Arigato. The Japanese use this word to say thank you. It was one of the words my students showed me a few summers ago. Along with some limited vocabulary in their language, my class also taught me about their culture.
If you follow this column, you know that I like to share inspiring stories with you, especially of people who undertake long-distance journeys. This is one of those stories.
We’ve all felt it. You know what I mean. It’s that feeling of hesitation when we aren’t sure how much to say about a subject or hobby we find interesting.
Joannie Rochette is one of my heroes. The Canadian figure skater lost her mother to a heart attack during the 2010 Vancouver Games. A few days after her mom’s sudden death, Rochette won a bronze medal, a testament to her strength and determination. She described her Olympic experience at a conference I attended recently and afterwards I got to meet her.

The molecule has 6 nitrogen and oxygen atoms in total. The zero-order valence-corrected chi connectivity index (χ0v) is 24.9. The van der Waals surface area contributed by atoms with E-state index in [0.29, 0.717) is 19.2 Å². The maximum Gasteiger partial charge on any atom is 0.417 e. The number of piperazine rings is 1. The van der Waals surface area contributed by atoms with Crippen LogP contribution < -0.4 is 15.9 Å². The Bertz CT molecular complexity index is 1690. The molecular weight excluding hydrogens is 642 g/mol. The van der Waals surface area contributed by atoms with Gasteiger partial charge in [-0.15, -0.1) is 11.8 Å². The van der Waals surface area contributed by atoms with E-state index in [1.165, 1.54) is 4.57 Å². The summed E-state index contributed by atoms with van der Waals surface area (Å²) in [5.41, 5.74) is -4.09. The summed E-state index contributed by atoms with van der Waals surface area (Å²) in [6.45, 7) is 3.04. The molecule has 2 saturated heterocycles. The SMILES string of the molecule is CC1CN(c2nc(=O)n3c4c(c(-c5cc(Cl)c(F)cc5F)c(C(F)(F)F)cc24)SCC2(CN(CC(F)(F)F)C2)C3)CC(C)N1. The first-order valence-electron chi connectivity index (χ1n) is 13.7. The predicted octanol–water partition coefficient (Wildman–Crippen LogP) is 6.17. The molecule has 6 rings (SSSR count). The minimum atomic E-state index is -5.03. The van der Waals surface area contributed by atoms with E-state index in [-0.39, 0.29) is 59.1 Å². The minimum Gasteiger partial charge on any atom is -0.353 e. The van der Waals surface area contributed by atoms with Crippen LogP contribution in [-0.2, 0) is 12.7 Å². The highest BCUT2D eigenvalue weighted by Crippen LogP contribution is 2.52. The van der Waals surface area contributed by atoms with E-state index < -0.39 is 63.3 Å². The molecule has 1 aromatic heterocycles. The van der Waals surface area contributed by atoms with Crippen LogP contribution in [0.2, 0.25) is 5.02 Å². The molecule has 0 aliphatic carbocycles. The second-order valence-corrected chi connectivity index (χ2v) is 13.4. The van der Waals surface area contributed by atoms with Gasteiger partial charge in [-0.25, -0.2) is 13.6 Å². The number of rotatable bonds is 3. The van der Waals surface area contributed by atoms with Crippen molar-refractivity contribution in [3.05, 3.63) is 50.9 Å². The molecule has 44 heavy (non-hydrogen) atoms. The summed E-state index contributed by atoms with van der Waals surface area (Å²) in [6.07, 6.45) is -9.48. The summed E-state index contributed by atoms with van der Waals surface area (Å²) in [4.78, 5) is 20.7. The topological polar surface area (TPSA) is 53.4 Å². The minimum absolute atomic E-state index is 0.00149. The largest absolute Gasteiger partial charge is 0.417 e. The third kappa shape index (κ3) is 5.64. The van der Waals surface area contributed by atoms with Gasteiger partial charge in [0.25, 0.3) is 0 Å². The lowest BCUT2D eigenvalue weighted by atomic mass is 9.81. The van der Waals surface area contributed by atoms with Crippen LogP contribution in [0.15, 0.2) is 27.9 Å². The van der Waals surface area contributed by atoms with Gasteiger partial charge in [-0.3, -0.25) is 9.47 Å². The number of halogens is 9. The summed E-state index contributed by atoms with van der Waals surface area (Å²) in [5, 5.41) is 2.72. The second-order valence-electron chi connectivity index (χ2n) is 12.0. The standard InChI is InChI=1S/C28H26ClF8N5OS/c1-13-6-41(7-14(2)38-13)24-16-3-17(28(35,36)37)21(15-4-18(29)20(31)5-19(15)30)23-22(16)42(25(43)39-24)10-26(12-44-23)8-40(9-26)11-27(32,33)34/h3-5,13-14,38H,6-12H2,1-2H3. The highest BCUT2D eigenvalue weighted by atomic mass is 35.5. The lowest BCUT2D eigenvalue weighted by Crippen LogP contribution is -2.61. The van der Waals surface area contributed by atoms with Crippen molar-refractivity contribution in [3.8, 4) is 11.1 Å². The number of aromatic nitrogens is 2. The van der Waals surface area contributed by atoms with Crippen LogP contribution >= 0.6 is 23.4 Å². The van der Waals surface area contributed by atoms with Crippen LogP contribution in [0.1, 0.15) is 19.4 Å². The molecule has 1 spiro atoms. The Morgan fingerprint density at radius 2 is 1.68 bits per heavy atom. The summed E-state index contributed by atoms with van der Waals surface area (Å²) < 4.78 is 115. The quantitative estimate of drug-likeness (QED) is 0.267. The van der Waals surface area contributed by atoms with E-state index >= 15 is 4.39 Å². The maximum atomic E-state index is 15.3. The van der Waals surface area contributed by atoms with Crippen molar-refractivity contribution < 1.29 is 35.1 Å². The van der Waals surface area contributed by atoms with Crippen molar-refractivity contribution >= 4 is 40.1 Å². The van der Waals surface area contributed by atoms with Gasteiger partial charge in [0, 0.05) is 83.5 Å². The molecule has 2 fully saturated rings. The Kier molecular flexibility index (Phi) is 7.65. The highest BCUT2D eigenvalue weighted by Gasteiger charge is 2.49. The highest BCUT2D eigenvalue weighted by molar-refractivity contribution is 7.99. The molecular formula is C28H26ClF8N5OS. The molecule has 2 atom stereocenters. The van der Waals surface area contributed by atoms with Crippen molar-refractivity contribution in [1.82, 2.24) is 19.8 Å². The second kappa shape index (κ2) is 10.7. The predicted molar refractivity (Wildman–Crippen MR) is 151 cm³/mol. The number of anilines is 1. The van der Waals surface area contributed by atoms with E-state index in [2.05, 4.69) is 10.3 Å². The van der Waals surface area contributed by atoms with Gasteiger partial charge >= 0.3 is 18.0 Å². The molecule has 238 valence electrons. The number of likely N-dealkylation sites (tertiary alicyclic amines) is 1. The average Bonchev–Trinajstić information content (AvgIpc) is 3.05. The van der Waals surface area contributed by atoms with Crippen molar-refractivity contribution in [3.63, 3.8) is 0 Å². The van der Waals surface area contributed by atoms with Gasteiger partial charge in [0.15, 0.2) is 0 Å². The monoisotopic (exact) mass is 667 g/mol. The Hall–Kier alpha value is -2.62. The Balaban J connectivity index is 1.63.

They say the journey of a thousand miles begins with a single step.
The first Syrian refugees have arrived in Canada. For many Canadians, accepting refugees is a source of national pride because it affirms how they see themselves as part of a welcoming people.
Courage is a word that brings to mind heroes such as Terry Fox or Joannie Rochette, the figure skater who won bronze at the 2010 Olympics only days after the death of her mother.
Two slogans I heard often as a child were, “Stop, drop and roll,” and, “Don’t talk to strangers.” Both sayings were meant to keep me safe.
We’re only as sick as our secrets. Many of us make a decision to bury our secrets, but a rare few share them with others.
It's an honour I never expected.